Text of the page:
Upstairs, in the same room where Joe and Rita were hiding, a pair of policemen found Tina’s baby, pissy and screaming, in a open dresser drawer, wrapped in dirty blankets. One of the cops picked up the odorous bundle in his big, outstretched arms, being careful not to pull it close to his crisp, clean uniform. His partner kicked in a closet door and found Joe and Rita huddled on the floor. He ordered the two to stand up and then patted them down. The other cop handed the baby to Rita and asked, “Are you the mother?”
Rita said, “No.”
The policeman handed the child to her and said “Do what you can with this thing, willya?”
She took the baby into the upstairs bathroom to clean it up.
Slow-Joe was marched downstairs at gunpoint. When he reached the midpoint of the stairway, George Lawrence threw his half-empty bottle into the kitchen sink. The bottle smashed into a hundred pieces. Its contents erupted, splattering the backsplash, the window above the sink and the floor in front of the sink. The young policeman following Joe down the steps jumped at the noise and accidentally fired his pistol.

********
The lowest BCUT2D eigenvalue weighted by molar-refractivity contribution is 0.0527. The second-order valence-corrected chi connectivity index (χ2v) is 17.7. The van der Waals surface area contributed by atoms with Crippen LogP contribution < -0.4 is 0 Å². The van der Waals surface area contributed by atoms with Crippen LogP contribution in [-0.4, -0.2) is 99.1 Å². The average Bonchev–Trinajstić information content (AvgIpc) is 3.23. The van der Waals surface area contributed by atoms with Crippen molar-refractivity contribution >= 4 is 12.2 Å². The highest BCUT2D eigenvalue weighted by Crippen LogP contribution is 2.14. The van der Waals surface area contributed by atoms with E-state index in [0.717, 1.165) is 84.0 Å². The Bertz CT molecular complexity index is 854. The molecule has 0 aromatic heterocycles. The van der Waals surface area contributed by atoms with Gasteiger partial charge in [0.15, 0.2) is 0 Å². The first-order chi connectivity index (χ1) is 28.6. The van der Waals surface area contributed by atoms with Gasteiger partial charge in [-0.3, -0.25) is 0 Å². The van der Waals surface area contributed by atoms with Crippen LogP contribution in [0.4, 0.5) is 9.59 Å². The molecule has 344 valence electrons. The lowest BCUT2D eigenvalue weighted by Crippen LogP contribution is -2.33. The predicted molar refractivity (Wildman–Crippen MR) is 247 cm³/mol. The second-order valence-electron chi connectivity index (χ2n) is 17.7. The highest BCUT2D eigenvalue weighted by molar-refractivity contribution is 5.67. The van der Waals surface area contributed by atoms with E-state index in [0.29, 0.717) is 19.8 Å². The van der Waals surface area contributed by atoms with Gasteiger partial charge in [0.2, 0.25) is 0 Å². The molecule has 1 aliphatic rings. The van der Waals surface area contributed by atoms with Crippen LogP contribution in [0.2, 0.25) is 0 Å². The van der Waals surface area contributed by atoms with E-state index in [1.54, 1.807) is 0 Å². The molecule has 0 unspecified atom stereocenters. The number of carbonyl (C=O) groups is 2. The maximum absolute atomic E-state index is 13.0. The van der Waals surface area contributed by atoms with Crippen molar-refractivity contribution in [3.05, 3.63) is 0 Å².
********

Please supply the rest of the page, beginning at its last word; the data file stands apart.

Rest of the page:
The bullet whistled past Joe’s right ear and he dove over the last six steps and hit the floor. His chest bounced off the bottom two steps and his chin hit the dusty floor. He covered his head with his arms and began crying. Deputy Lawrence busted out laughing.
“Careful with that gun, sonny,” he yelled to the officer who’d been escorting Joe downstairs. “Gimme that punk,” he said, pulling Joe up by the back of his t-shirt. He shook the boy like a rat and walked him out of the kitchen through the back door.
At just about that time, Dylan Jones’ girlfriend, a fifteen-year-old named Jasmine VanCamp showed up. She was
a pretty little child with big blue eyes and short peroxided blond hair. She had skipped school that day and
hadn’t heard about Dylan’s problems with the law. There was an outstanding arrest warrant for her driver, a seventeen-year-old named Susie Blanchard. Susie had the steering wheel cranked and was about to speed away when Jasmine yelled, “Stop. I’m getting out”